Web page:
Changing behavior can be difficult, but it is possible with the right mindset and approach. In this script, we'll explore the psychological process of behavior change and provide tips on how to change behaviors.
First, let's understand the psychological process of behavior change. Sure, changing behavior can be a complex process and there are many different theories and approaches to consider. However, one of the most well-known models for understanding and changing behavior is the Transtheoretical Model (TTM), also known as the stages of change model.
The TTM posits that individuals go through five distinct stages when trying to change a behavior:
Precontemplation: In this stage, individuals are not aware of the problem or do not see the need to change their behavior. They may be in denial or lack the motivation to change.
Contemplation: In this stage, individuals are aware of the problem and are considering a change. They may be weighing the pros and cons of changing their behavior and are uncertain about whether or not to make a change.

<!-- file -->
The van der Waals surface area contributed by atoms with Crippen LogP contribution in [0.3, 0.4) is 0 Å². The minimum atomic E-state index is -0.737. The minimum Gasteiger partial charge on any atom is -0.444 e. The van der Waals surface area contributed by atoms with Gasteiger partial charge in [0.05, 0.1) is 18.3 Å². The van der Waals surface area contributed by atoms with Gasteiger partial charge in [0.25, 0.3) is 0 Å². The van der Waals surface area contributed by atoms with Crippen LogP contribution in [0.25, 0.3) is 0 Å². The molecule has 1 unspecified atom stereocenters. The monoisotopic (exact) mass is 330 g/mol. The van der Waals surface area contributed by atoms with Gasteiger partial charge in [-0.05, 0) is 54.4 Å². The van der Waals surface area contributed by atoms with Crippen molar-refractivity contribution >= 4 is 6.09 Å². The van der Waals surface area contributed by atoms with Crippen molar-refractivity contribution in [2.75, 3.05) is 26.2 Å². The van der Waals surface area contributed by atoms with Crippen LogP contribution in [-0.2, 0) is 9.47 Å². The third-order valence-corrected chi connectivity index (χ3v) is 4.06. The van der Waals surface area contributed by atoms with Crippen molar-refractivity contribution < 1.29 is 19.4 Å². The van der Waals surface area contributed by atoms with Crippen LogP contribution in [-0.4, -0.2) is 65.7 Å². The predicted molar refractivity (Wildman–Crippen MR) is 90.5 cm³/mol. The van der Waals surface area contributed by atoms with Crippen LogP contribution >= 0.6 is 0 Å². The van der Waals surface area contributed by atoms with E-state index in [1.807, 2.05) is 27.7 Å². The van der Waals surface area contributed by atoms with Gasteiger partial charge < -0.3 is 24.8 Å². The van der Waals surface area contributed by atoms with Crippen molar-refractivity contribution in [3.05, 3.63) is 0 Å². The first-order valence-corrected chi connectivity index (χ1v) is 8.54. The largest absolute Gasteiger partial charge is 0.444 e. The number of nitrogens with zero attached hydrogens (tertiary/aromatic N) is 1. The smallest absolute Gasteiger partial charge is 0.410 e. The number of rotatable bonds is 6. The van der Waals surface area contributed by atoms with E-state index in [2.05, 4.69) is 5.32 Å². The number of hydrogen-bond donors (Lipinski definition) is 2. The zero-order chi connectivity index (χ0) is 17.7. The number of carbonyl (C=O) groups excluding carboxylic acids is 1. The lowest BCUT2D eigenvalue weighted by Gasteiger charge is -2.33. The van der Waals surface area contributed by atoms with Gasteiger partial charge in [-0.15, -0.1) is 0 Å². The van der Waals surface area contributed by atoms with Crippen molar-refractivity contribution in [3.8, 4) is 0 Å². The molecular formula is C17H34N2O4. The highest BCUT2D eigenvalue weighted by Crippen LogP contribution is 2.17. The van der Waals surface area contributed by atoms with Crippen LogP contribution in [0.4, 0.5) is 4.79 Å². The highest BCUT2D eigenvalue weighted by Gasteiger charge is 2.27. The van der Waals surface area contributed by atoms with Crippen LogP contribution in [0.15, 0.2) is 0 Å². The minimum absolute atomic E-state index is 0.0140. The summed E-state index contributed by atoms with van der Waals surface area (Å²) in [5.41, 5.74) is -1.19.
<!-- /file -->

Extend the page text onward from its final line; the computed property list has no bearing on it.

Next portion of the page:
Preparation: In this stage, individuals are ready to take action and make a change. They may have set specific, measurable, and achievable goals, and have a plan of action in place.
Action: In this stage, individuals actively make a change in their behavior. They may be implementing strategies and techniques to help them achieve their goals.
Maintenance: In this stage, individuals maintain the change in behavior over time. They may be continuing to use strategies to prevent relapse and sustain their new behavior.